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Etz Hayim—"Tree of Life" exists to promote Christian-Jewish relations and dialogue, and a joint biblical, spiritual and liturgical self-consciousness and cooperation.

As Christians, we cannot consider Judaism as a foreign religion; nor do we include the Jews among those called to turn from idols and to serve the true God (cf. 1 Thes 1:9). With them, we believe in the one God who acts in history, and with them we accept his revealed word...

—Pope Francis, Apostolic Exhortation, Evangelii Gaudium
24 Nov. 2013. Read the Document HERE


Jewish and Christian
Liturgical Readings

The readings list provided by Etz Hayim—"Tree of Life" follows the Torah Portion of the Week (Parashat Hashavuah) read by Jews every Sabbath, and the readings for Masses and Sunday liturgies used throughout the Christian world.


28 Feb / Adar 9 / Parashat Tetzaveh
04 Mar / Adar 13 / Ta'anit Esther
05 Mar / Adar 14 / Purum
07 Mar / Adar 17 / Parashat Ki Tisa
  [Read a commentary on this week’s parashah (Torah potion)
  from Bat Kol Institute or Light of Torah.]

01 Mar / 2nd Sunday of Lent
08 Mar / 3rd Sunday of Lent
15 Mar / 4th Sunday of Lent
19 Mar / St Joseph, Husband of the BVM
   [Read a commentary on the gospel from Bat Kol Institute.]

01 Mar / 2nd Sunday in Lent
08 Mar / 3rd Sunday in Lent
15 Mar / 4th Sunday in Lent

[LINK HERE to Liturgical Readings citations
for the dates above]


[See Etz Hayim's glossaries for more information on
Jewish or Christian Feasts, Festivals and Events.]


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Approaching events
04 MARCH 2014

תענית = "fast" | אסתר = Esther  
תַּעֲנִית אֶסְתֵּר

Ta'anit Esther [trans. Fast of Esther] observed on the 13th day of Adar, the day preceding Purim, commemorates the three day fast observed by Queen Esther and the Jewish people prior to Esther pleadingh the cause of the Jews before King Ahasuerus, when threatened with death by the evil Haman. The Fast of Esther is followed by the celebratory festival of Purim.

Ta'anit Esther is a fast which appears to be of late origin being mentioned in halakhic literature only in the 8th Century. Rabbinic notes suggest the fast was at one time held in Nisan soon after the time when Haman cast lots. Ta'anit Esther is a counterbalance in Rabbinic literature to the celebratory nature of the holiday of Purim.

Did you know...
The Hebrew word, Ta’anit, means “Day of Fasting”. There are six fast days in the Jewish calendar. Tzom Gedaliah, Yom Kippur, Asara B’Tevet, Ta’anit Esther, Tzom Tammuz and Tisha B’Av.

05 MARCH 2015

Purim celebrates the miracle of the deliverance frompersecution and suffering wrought for the Jewish people in Persia. The story is told in the Book of Esther (Megillat Esther) c. 4th Cent. BCE.

Purim is celebrated on the fourteenth day of the month of Adar. [In leap years (i.e. this year) Purim falls in Adar II.] Traditionally, the date of Purim marks the first day following the victory/deliverance of the Jews in Persia.Dreidel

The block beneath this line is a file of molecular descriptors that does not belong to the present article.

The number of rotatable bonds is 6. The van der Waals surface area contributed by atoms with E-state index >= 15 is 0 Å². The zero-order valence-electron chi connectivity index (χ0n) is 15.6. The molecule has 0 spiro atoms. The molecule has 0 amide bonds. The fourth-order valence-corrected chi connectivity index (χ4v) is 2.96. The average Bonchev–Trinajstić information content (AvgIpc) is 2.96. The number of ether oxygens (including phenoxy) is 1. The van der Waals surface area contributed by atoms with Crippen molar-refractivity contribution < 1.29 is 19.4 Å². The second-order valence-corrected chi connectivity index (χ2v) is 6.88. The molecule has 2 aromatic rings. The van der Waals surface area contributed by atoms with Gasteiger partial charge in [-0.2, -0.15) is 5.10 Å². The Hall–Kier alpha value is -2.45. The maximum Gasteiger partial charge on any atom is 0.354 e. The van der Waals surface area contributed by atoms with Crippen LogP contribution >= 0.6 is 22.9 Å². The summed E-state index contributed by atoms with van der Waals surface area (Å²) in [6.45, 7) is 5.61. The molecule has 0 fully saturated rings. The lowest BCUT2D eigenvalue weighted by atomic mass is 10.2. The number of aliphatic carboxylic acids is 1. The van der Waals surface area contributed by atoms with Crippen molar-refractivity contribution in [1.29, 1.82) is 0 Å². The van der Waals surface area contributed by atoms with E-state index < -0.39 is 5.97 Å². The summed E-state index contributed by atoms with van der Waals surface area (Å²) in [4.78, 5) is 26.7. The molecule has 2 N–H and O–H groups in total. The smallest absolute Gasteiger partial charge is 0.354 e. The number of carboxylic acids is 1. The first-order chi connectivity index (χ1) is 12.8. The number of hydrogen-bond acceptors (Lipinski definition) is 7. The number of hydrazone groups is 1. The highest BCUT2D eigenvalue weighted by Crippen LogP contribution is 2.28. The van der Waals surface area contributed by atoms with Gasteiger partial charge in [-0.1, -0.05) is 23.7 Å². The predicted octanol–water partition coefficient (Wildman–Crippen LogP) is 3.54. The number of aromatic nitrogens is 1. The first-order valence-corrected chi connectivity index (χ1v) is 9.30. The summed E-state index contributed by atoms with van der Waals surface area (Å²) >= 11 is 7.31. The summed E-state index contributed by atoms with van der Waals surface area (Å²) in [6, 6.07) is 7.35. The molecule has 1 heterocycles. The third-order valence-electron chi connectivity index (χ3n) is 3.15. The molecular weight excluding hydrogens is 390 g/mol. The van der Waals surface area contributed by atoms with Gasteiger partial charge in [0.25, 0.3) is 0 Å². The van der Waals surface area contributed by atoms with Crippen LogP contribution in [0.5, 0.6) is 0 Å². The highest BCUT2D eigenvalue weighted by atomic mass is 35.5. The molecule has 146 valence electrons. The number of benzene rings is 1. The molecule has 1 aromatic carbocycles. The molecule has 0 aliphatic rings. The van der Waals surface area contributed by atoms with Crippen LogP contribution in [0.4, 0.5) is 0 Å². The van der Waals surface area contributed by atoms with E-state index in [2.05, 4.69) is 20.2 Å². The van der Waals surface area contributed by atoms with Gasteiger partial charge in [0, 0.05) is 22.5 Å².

"They [the Jews in the provinces] rested on the fourteenth day and made it a day offeasting and merry making" (Esther 9:17)

In cities that were surrounded by a wall in the time ofJoshua Purim is celebrated on the 15th day of Adar, also called Shushan Purim.

The story of Purim which is recounted in the Hebrew Bible, in the Megillat Esther [Scroll of Esther], dates from the 4th Century BCE. [Megillat Esther is the last of the canonical texts to be determined for inclusion in the Tanakh.] The Talmud attributes the account given in Megillat Esther to a redaction of an original text written by Mordechai (Baba Bathra 15a). The Book of Esther in the Septuagint [Greek Bible] differs from Megillat Esther and is understood as an interpretive adaptation. The Greek Esther (c. 2nd Century BCE) adds additional traditions, e.g., Ahasuerus is identified with Artaxerxes.Purim blessings - an image from 'Images from Megillot' in the HUC-JIR Library Collection

Jerome's Latin text [Vulgate] of the Book of Esther is a translation of the Hebrew text with additions based upon the Greek version. Read more...


06 MARCH 2015


The Book of Esther recounts that fighting continued in the city of Susa (capital of the Persian empire) on the 14th Adar, while the Jews elsewhere were celebrating the triumph of Mordecai's intercession and the deliverance of the Jews from Haman. Thus the Jews of Susa (Shushan) celebrated their deliverance on Adar 15 (Esther 9:18).

In memory of that event cities that were "walled" at the time of Joshua celebrated Purim on day later, on 15th Adar (Meg 1:1). Today, in keeping with that tradition, Jerusalem continues to celebrate Purim on Shushan Purim, 15th Adar.




for 2014-2015 | 5775-5776



Weekly Readings
for Christians and Jews
this 16 month interfaith calendar covers
Jewish Year 5775 & Christian Cycle:
Advent 2014–Advent 2015

The Jewish and Christian Liturgical Calendar 2014-2015/5775-5776

     Page Updated: 24 February, 2015      
    Last Site Update: 10 November, 2014 | 17 Cheshvan, 5775
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